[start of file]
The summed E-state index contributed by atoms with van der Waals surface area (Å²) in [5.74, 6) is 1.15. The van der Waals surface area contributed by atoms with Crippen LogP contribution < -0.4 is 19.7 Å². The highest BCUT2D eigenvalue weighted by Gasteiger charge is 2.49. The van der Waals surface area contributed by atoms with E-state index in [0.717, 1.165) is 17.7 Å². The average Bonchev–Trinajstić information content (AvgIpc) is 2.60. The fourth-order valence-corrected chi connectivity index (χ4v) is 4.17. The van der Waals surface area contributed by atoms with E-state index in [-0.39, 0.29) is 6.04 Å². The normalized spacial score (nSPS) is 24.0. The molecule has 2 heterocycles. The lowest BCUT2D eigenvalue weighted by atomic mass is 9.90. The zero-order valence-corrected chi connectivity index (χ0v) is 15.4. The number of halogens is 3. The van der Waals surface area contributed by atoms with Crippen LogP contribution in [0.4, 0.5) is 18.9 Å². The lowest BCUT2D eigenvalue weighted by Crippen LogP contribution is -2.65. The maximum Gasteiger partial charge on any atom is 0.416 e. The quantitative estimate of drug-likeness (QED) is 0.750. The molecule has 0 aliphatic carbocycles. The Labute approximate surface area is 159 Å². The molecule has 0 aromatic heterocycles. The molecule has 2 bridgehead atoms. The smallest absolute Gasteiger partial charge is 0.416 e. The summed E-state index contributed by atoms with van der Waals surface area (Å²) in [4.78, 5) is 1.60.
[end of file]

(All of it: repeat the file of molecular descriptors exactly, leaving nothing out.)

The summed E-state index contributed by atoms with van der Waals surface area (Å²) in [5.74, 6) is 1.15. The van der Waals surface area contributed by atoms with Crippen LogP contribution < -0.4 is 19.7 Å². The highest BCUT2D eigenvalue weighted by Gasteiger charge is 2.49. The van der Waals surface area contributed by atoms with E-state index in [0.717, 1.165) is 17.7 Å². The average Bonchev–Trinajstić information content (AvgIpc) is 2.60. The fourth-order valence-corrected chi connectivity index (χ4v) is 4.17. The van der Waals surface area contributed by atoms with E-state index in [-0.39, 0.29) is 6.04 Å². The normalized spacial score (nSPS) is 24.0. The molecule has 2 heterocycles. The lowest BCUT2D eigenvalue weighted by atomic mass is 9.90. The zero-order valence-corrected chi connectivity index (χ0v) is 15.4. The number of halogens is 3. The van der Waals surface area contributed by atoms with Crippen LogP contribution in [0.4, 0.5) is 18.9 Å². The lowest BCUT2D eigenvalue weighted by Crippen LogP contribution is -2.65. The maximum Gasteiger partial charge on any atom is 0.416 e. The quantitative estimate of drug-likeness (QED) is 0.750. The molecule has 0 aliphatic carbocycles. The Labute approximate surface area is 159 Å². The molecule has 0 aromatic heterocycles. The molecule has 2 bridgehead atoms. The smallest absolute Gasteiger partial charge is 0.416 e. The summed E-state index contributed by atoms with van der Waals surface area (Å²) in [4.78, 5) is 1.60.